2,739 reputation
2336
bio website ephorie.de
location Germany
age 44
visits member for 4 years, 6 months
seen 4 hours ago

just an amateur fascinated by math


Aug
8
answered What do $\pi$ and $e$ stand for in the normal distribution formula?
Aug
7
comment What do $\pi$ and $e$ stand for in the normal distribution formula?
The plots from my answer would have come in handy ;-)
Aug
7
comment What do $\pi$ and $e$ stand for in the normal distribution formula?
A further indication that there is no special connection between the two constants via this formula is when you use the general base $a$ but don't square the exponents: Integration won't give you $\pi$ because it is not rotationally symmetric any more (just plot it) - but $e$ still crops up (via the natural log) due to the integration operation.
Aug
7
comment What do $\pi$ and $e$ stand for in the normal distribution formula?
Yes, this division by the logarithm is due to the horizontal rescaling I mentioned above. That a logarithm shows up is just a consequence of "bringing down" the exponent. The natural logarithm is a convenient closed form. But it is true: $e$ keeps showing up - I have to think about that but at the moment I think that is because of its deep connection to differentiation/integration in general, and that is what we are doing here after all. So I don't think that this special curve really connects $\pi$ and $e$. But always interesting to think about these basic ideas that are so fundamental!
Aug
7
comment What do $\pi$ and $e$ stand for in the normal distribution formula?
@George: I don't think that Euler's identity is of any help here. See also my answer below.
Aug
7
answered What do $\pi$ and $e$ stand for in the normal distribution formula?
Jul
29
awarded  Yearling
Jul
21
accepted Proof that the first reappearing remainder when dividing one by a prime number is one
Jul
21
comment Proof that the first reappearing remainder when dividing one by a prime number is one
Thank you! Is it perhaps possible to proof that the first reappearing remainder when dividing one by a prime number is one directly follows from the condition that if the expansion of $1/p$ recurs with period $k$ then $10^k−1$ is divisible by $p$? I don't see that this is a direct consequence of your answer.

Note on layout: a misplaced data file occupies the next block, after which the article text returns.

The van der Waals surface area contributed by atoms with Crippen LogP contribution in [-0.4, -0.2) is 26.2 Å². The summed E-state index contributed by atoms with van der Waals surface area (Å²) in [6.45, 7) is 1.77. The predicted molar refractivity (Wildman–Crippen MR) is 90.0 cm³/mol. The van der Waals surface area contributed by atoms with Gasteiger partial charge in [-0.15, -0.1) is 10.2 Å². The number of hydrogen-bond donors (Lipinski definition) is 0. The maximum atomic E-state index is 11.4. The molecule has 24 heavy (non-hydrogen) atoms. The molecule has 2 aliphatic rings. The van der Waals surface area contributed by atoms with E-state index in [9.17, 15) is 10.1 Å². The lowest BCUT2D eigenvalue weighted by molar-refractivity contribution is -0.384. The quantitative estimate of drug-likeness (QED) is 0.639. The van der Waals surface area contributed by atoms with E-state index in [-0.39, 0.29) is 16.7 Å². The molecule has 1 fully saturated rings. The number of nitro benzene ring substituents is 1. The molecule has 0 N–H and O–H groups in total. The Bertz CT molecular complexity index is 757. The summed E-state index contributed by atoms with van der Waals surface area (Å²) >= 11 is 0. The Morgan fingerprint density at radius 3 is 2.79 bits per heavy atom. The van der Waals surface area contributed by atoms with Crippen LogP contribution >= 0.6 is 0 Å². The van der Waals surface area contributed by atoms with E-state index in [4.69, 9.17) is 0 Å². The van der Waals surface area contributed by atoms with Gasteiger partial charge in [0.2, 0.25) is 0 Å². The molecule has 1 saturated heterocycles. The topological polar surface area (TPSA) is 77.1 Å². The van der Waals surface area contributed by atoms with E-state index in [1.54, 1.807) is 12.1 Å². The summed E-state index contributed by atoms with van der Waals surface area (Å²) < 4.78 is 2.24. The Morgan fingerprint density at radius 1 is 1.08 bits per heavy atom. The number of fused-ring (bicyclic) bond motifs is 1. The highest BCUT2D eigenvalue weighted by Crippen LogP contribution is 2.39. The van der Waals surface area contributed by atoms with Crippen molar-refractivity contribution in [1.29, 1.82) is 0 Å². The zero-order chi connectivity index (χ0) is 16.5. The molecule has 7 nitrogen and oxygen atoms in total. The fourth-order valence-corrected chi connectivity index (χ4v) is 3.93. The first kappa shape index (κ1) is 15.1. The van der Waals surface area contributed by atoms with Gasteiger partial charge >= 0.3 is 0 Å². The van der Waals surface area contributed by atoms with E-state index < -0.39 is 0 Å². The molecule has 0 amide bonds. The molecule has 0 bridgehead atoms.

Jul
21
revised Proof that the first reappearing remainder when dividing one by a prime number is one
added 256 characters in body
Jul
21
revised Proof that the first reappearing remainder when dividing one by a prime number is one
edited tags
Jul
21
asked Proof that the first reappearing remainder when dividing one by a prime number is one
Jul
15
accepted Which internal angles can a lattice polygon have?
Jul
15
comment Which internal angles can a lattice polygon have?
@Qiaochu: This is an interesting comment. I haven't thought about that (and I am not sure if it will help me) but it is fascinating nonetheless. Thank you.
Jul
15
asked Which internal angles can a lattice polygon have?
Jun
30
answered The intuition behind generalized eigenvectors
Jun
28
answered Quick inverse trigonometric integration question.
Jun
28
answered Learning mathematics as if an absolute beginner?
Jun
27
accepted Proof for law of complex exponents using only differential equation
Jun
27
comment Proof for law of complex exponents using only differential equation
Now I see, very elegant proof - Thank you again!